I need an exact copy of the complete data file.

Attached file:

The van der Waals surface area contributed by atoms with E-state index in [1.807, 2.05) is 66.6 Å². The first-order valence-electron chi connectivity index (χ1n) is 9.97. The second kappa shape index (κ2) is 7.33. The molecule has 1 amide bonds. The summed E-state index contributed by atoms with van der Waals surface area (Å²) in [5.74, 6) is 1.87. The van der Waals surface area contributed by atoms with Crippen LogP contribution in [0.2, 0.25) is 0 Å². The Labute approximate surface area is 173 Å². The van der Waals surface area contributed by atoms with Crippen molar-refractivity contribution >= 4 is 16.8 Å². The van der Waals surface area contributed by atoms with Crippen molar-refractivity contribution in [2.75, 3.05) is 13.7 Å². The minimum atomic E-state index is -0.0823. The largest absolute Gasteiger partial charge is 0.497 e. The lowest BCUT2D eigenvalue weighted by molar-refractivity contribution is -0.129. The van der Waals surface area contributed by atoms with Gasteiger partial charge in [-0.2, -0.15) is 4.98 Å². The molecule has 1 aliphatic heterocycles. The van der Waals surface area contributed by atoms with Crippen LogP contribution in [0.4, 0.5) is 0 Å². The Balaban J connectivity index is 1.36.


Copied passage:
The van der Waals surface area contributed by atoms with E-state index in [1.807, 2.05) is 66.6 Å². The first-order valence-electron chi connectivity index (χ1n) is 9.97. The second kappa shape index (κ2) is 7.33. The molecule has 1 amide bonds. The summed E-state index contributed by atoms with van der Waals surface area (Å²) in [5.74, 6) is 1.87. The van der Waals surface area contributed by atoms with Crippen LogP contribution in [0.2, 0.25) is 0 Å². The Labute approximate surface area is 173 Å². The van der Waals surface area contributed by atoms with Crippen molar-refractivity contribution >= 4 is 16.8 Å². The van der Waals surface area contributed by atoms with Crippen molar-refractivity contribution in [2.75, 3.05) is 13.7 Å². The minimum atomic E-state index is -0.0823. The largest absolute Gasteiger partial charge is 0.497 e. The lowest BCUT2D eigenvalue weighted by molar-refractivity contribution is -0.129. The van der Waals surface area contributed by atoms with Gasteiger partial charge in [-0.2, -0.15) is 4.98 Å². The molecule has 1 aliphatic heterocycles. The van der Waals surface area contributed by atoms with Crippen LogP contribution in [0.4, 0.5) is 0 Å². The Balaban J connectivity index is 1.36.